Monday, 16 September 2013

Pesachim 89 a, b

We continue to learn about registration with a group to partake of the Paschal lamb offering.  To begin, the rabbis extend their debate regarding the five offerings, one of which is blemished.  They consider options including using many priests, surplus Paschal lamb offerings, sin offerings or peace offerings as possible substitutes, and assuming that women were the registrants.   Women do not require the placing of hands on a peace offering as do men (Paschal lambs require no such blessing, and thus this action would disqualify the potential Paschal offering).  

Another mishna introduces a new stipulation.  In this instance a man tells his children that the first of them to enter Jerusalem (his/her head and the majority of his/her body) will acquire his/her portion of the offering.  The Gemara comments that this may be a retroactive registration.  Does this mean that the father registered all of his children and then retroactively withdrew some of his children before the lamb was slaughtered?  A case where the daughters and not the sons arrived in Jerusalem is cited.  The Gemara tells us that the daughters were enthusiastic while the sons were lazy.  There is no further comment, and we do not know whether or not this father was disappointed or proud (or both).

Another mishna tells us that as long as each registrant can eat an olive-bulk of the meat of the offering, many people can register for one Paschal lamb.  Anyone can withdraw, as well, up until its blood is sprinkled.  

Daf (b) begins with a mishna that when one registrant brings in another registrant, that person is to eat from his invitor's portion rather than sharing equally with all members of the group.  This is discussed at some length.  In particular, the rabbis consider a glutton, or one with "fine hands".  What is done when one group member eats quickly, more than his share, gluttonously?  A number of scenarios describe poor, slow-eating Rabbi Huna sharing meals with Rav Pappa and with Ravina.  After Rav Pappa eats four portions of bread to Rabbi Huna's one portion, Rabbi Huna eats with Ravina.  Ravina eats eight portions of bread to Rabbi Huna's one slice.  Rabbi Huna jokes, "better one hundred Pappas than one Ravina!"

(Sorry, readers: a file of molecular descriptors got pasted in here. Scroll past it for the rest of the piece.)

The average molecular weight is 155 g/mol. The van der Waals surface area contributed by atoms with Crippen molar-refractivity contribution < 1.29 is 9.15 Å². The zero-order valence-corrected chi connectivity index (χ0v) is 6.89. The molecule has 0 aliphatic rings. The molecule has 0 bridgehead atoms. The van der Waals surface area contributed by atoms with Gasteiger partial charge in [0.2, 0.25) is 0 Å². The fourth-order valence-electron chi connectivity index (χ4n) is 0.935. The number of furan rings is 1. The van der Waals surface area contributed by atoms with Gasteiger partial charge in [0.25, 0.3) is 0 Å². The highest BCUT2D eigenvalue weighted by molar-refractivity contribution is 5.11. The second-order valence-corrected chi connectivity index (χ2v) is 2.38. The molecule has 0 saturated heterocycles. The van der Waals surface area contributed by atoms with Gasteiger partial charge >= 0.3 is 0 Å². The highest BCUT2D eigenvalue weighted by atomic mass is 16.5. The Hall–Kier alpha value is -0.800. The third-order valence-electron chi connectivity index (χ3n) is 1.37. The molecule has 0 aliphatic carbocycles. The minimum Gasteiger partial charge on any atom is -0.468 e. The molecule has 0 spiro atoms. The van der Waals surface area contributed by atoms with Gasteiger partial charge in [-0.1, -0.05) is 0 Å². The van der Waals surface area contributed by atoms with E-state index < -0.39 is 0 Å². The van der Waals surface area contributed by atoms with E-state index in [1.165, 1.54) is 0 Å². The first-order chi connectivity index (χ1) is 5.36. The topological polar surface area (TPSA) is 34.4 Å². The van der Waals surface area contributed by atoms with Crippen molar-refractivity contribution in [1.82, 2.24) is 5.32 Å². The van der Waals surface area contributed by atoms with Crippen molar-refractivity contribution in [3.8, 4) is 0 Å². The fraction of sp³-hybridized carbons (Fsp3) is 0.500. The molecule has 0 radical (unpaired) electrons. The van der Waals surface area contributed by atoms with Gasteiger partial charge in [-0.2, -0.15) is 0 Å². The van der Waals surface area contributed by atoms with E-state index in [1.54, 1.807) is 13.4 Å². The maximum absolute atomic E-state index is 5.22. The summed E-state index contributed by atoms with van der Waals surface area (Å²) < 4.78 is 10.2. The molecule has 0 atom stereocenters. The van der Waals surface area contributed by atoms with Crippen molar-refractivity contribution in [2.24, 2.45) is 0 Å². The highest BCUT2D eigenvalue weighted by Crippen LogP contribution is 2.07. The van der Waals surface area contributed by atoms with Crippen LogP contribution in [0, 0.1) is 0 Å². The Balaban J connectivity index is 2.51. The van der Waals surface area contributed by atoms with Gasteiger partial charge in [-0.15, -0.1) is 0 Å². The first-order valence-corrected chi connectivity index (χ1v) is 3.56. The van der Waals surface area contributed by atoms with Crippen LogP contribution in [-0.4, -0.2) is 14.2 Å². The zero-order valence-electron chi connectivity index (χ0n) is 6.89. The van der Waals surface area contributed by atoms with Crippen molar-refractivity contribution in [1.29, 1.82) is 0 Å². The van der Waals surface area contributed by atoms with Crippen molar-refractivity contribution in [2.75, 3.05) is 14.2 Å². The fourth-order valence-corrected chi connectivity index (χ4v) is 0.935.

The rabbis note that if one is eating with a friend, one might assume that his gluttony is known.  Thus he would certainly eat more than his share unless a statement was made with regard to his portion.  However, the halacha states that a glutton, whether just someone with fine hands or a friend, can be asked to take his portion and leave the company of the group to ensure that each person receives his portion.  

I found it notable that the rabbis speak about communication of intent many times throughout today's daf.  They tell us the importance of stating aloud our intentions.  It is reasonable to set preconditions regarding how the offering will be shared.  It is also reasonable to tell a registrant who is taking more than his share (and not others), "take your portion and leave."

Although this does not appear to be the most polite interaction on first glance, the implications are important.  We learn about how our ancestors were told to speak out regarding what is fair and just; what is difficult to talk about with one's friends.  In learning Talmud we are allowed to witness the recommended social interactions between friends and between strangers who are participating in a community-based religious ritual.    And they were told to be honest, be fair, and be forthright in their speech.  What is uttered aloud seems to represent both a dynamic interaction and a form of contract.

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